Another democratic partner of the Russian Federation doubts about the transparency of the forthcoming elections to the State Duma. The U.S. White House supported the OSCE’s decision not to send observers to Russia’s polling stations on December 2, when Russia elects its parliament.
The U.S. State Department expressed its regret saying that actions of the Russian government laid the foundation of such a decision and urged Moscow to be more lenient during the presidential election in March, 2008. U.S. officials also asked Russia to let the Bureau for Democratic Institutions and Human Rights (OSCE-ODIHR) fulfill its duty accordingly. “We understand that the OSCE came across unexpected restrictions, including the number of observers and the time of their staying in Russia,” a statement from the State Department said.
It is worth mentioning that Washington believes that those restrictions were made deliberately to make the European observers eventually disregard the Russian elections. The U.S. State Department Press-Secretary Sean McCormack said: “It is a pity that the Russian government raises so many difficulties for mission of the OSCE. I do not think that that there can be another example found in history when a member of the organization could put up so many obstacles on observers’ way,” he said.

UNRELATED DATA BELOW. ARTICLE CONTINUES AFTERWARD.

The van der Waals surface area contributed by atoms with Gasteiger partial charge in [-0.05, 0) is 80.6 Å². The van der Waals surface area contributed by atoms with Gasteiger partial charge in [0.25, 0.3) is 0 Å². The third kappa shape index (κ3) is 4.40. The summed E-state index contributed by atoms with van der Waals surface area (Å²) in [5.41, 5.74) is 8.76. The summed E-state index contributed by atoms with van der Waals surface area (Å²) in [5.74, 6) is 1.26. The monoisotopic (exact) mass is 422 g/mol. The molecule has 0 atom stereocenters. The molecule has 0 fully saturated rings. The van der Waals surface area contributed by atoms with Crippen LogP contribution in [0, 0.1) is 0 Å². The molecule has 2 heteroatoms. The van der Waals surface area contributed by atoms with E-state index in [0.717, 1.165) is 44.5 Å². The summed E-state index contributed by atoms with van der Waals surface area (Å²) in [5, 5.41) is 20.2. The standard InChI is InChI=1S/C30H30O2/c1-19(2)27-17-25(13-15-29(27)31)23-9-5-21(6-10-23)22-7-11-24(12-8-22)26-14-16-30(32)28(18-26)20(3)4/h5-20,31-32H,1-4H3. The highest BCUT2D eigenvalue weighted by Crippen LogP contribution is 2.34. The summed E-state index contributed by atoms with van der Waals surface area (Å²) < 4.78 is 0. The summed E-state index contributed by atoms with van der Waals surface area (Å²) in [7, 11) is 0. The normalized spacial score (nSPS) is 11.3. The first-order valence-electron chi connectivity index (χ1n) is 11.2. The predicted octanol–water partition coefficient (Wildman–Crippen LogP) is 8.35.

Meanwhile, the Kremlin administration rejects the accusations. Moreover, Russian officials lay the blame on the OSCE itself. An official spokesman for the Russian Foreign Affairs Ministry, Mikhail Kamynin, said that it was not Moscow that hampers the observers’ activities in Russia, but the OSCE authorities themselves. “If there was something that prevented the observers from coming to Russia it was the confusion in the Bureau and the ignorant work of its authorities. The ODIHR believes that there is nothing else in the world but the schemes that they designed. When it comes to something different, they regard it as “restrictions,” Kamynin said. The Russian diplomat also stated that the head of ODIHR, Christian Strohal, announced his decision right after his visit to Washington.
The Central Electoral Commission also expressed its indignation about the decision of the U.S. administration to support OSCE in its boycott of the parliamentary elections in Russia. “We did everything possible but ODIHR ignored Russia’s invitations,” a spokesman for the Commission said.
At the same time, the Russian opposition approved the OSCE’s decision to ignore the elections.
It is worth mentioning that the OSCE-ODIHR is one of the most authoritative organizations monitoring democratic processes in the world. The Western world would use the report of this organization to give its estimation of the Russian elections. As long as there is no report, the estimation will most likely not be very pleasant for the Russian administration.
Translated by Margarita Snegireva